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War Violence, Victimhood and Reconciliation: in Stories of Bosnian War Survivors

Basic, Goran LU (2015) ‘I too remember dust’ - Peacebuilding, Politics and the Arts In [Host publication title missing] p.1-15
Abstract
In this analysis of the retold experiences of 27 survivors of the war in northwestern Bosnia, the aim is to describe the informants’ portrayal of “war violence”, “victimhood”, and “reconciliation” as a social phenomenon as well as analyzing the discursive patterns that contribute to constructing the category “victim” and “perpetrator”. The violence practice during the war is portrayed as organized and ritualized and this creates a picture that the violence practice became a norm in the society, rather than the exception. When, after the war, different categories claim a “victim” status, it sparks a competition for victimhood. All informants are eager to present themselves as victims while at the same time the other categories’ victim... (More)
In this analysis of the retold experiences of 27 survivors of the war in northwestern Bosnia, the aim is to describe the informants’ portrayal of “war violence”, “victimhood”, and “reconciliation” as a social phenomenon as well as analyzing the discursive patterns that contribute to constructing the category “victim” and “perpetrator”. The violence practice during the war is portrayed as organized and ritualized and this creates a picture that the violence practice became a norm in the society, rather than the exception. When, after the war, different categories claim a “victim” status, it sparks a competition for victimhood. All informants are eager to present themselves as victims while at the same time the other categories’ victim status are downplayed. The stories of reconciliation are connected to the past; the interactive consequences of war-time violence are intimately linked to the narrator’s war experiences. The interviewees distance themselves from some individuals or described situations. It is common that the portrayal of possible reconciliation is transformed into a depicted implacable attitude, thus the interviewees negotiate their stances: they articulate between reconciliation and implacability statements. (Less)
Please use this url to cite or link to this publication:
author
organization
publishing date
type
Chapter in Book/Report/Conference proceeding
publication status
published
subject
keywords
reconciliation, war, war violence, victimhood, war crime, victim, perpetrator
in
[Host publication title missing]
pages
15 pages
publisher
The University of Winchester, Winchester, England
conference name
‘I too remember dust’ - Peacebuilding, Politics and the Arts
language
English
LU publication?
yes
id
f793f699-cfce-4ac5-aff5-d6421fa44bab (old id 7859810)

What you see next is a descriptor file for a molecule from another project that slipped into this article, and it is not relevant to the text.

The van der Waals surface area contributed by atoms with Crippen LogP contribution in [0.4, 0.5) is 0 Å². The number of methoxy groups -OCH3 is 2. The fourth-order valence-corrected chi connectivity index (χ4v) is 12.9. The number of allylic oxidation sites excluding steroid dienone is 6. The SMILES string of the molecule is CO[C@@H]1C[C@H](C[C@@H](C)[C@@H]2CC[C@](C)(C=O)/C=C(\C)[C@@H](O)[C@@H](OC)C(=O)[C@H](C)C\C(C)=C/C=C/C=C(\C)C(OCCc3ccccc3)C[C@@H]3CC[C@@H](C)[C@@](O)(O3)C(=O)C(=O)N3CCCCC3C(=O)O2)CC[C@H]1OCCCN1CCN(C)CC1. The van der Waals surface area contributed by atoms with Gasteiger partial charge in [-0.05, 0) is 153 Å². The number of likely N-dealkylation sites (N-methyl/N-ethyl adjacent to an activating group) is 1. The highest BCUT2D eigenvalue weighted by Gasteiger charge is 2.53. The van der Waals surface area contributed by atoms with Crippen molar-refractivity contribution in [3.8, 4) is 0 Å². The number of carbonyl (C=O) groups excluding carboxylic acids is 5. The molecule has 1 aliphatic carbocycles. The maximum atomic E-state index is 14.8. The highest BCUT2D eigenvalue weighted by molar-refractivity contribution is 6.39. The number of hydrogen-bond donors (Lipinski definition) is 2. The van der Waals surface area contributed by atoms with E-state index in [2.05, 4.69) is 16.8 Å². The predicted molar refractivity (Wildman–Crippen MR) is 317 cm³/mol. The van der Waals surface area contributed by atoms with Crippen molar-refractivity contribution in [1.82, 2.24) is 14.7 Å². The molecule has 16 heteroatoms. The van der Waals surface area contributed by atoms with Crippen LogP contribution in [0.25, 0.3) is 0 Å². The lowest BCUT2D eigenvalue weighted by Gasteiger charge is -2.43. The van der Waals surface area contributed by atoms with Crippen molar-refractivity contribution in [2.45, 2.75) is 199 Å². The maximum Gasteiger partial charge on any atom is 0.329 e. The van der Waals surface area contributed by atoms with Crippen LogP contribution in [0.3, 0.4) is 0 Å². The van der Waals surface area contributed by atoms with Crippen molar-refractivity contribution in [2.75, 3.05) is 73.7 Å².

alternative location
http://www.winchester.ac.uk/newsandevents/eventscalendar/Pages/%E2%80%98I-too,-remember-dust%E2%80%99-Peace-building,-Politics--the-Arts%E2%80%99.aspx
date added to LUP
2015-09-07 14:47:51
date last changed
2016-04-16 08:23:44
@inproceedings{f793f699-cfce-4ac5-aff5-d6421fa44bab,
  abstract     = {In this analysis of the retold experiences of 27 survivors of the war in northwestern Bosnia, the aim is to describe the informants’ portrayal of “war violence”, “victimhood”, and “reconciliation” as a social phenomenon as well as analyzing the discursive patterns that contribute to constructing the category “victim” and “perpetrator”. The violence practice during the war is portrayed as organized and ritualized and this creates a picture that the violence practice became a norm in the society, rather than the exception. When, after the war, different categories claim a “victim” status, it sparks a competition for victimhood. All informants are eager to present themselves as victims while at the same time the other categories’ victim status are downplayed. The stories of reconciliation are connected to the past; the interactive consequences of war-time violence are intimately linked to the narrator’s war experiences. The interviewees distance themselves from some individuals or described situations. It is common that the portrayal of possible reconciliation is transformed into a depicted implacable attitude, thus the interviewees negotiate their stances: they articulate between reconciliation and implacability statements.},
  author       = {Basic, Goran},
  booktitle    = {[Host publication title missing]},
  keyword      = {reconciliation,war,war violence,victimhood,war crime,victim,perpetrator},
  language     = {eng},
  pages        = {1--15},
  publisher    = {The University of Winchester, Winchester, England},
  title        = {War Violence, Victimhood and Reconciliation: in Stories of Bosnian War Survivors},
  year         = {2015},
}